by Jann-Marie Ross
Sandie Mackay can only describe her move to New Zealand in the seventies as acting on intuition. She was nineteen when she faced the decision to get engaged and emigrate, or say goodbye to her boyfriend forever. She had not seen a lot of the world, the day she flew out was the first time she had set foot in London.
New Zealand turned out to be a good deal more liberal than the United Kingdom. She was shocked to find that it was quite acceptable here to go flatting without a wedding ring on her finger. Throwing caution to the wind she did exactly that, the wedding came a few years later, followed by the birth of her first son.
She missed her Scottish Dad, English Mum, four brothers and two sisters terribly. Residency was not straightforward either for Sandie, she had to train as a secretary, and return to the UK for the wedding.
In those first years she felt very isolated so far away. The trip home was expensive, and she was a shy young lady who struggled to make friends initially. Kiwis seemed to be set in their own cliques. Sandie was envious of the immigrants that had cultural clubs to connect them to their countries of birth. Every ethnicity except the British seemed to have one. The New Zealand shops were not even open on the weekends!
When she did return home after a year, she was unprepared for the experience of meeting her family again. While away, she had grown and become independent. To her surprise, she struggled to adjust and find her place again. The wild beauty of the bush and beaches of New Zealand swayed her decision to return to New Zealand.
Her family lived in Yaxely, a low lying area of reclaimed land in Cambridgeshire. It has dykes, and flat brackish areas called fenlands, land that was formerly underwater. These days, she identifies more with Scotland, a place she also lived while growing up. Sandie loves to hear the bagpipes, it is in her blood.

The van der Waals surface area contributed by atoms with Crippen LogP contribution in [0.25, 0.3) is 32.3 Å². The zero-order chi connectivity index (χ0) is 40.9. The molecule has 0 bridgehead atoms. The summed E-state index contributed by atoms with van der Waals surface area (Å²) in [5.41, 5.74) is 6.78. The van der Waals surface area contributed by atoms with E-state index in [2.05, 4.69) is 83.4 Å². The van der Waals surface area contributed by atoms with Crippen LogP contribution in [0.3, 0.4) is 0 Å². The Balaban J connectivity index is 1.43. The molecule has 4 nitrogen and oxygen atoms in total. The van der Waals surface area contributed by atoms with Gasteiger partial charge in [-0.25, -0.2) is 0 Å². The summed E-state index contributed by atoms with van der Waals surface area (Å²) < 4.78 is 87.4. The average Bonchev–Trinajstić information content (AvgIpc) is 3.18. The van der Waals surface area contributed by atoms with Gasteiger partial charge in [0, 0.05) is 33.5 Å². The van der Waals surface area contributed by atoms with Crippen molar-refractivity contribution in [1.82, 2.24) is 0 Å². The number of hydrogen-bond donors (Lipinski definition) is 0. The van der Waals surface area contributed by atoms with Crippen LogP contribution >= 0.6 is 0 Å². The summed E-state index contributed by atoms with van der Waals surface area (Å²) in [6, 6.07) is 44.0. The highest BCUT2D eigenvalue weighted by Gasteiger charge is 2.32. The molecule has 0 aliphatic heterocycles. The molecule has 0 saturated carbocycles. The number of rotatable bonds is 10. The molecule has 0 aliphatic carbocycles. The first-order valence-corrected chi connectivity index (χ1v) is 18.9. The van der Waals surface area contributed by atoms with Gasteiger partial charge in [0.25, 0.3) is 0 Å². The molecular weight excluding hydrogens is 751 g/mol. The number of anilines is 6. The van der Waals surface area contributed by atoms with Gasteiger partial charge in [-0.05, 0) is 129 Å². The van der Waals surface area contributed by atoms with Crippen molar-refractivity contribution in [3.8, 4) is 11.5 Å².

The recipe she shares with us is Yorkshire pudding, a dish her Mother served every Sunday lunch with roast chicken or beef. Sandie reckons her Mum makes a much better version, but has no idea why hers isn’t as good. I think the same thing about my own Mother’s roast potatoes. Yorkshire pudding was served beside meat with gravy. It is not a dessert at all, and if it has a sausage in it, it transforms into toad in the hole.
Sandie remembers her Mother’s food was very simple. Always potatoes, meat and two boiled veg. It was years before she tasted rice or anything Oriental. An exception was a delicious golden steamed pudding for dessert. Even the takeaways were plain, fish and chips or a basket of fried chicken. Sandy tried a Chinese takeaway for the first time in New Zealand.
The UK family never had money to waste, and shared bath water once a week. She still finds showers luxurious and laughs at the memory of her Mum telling her off if the water level was any higher than her legs when sitting down.
After nine years Sandie’s marriage ended and life as a solo Mum in a foreign country was pretty tough. She decided to go on a date with a Kiwi friend she had known for a while. It was the only Kiwi she ever did date, but her intuition proved correct again and she is still married to Ray.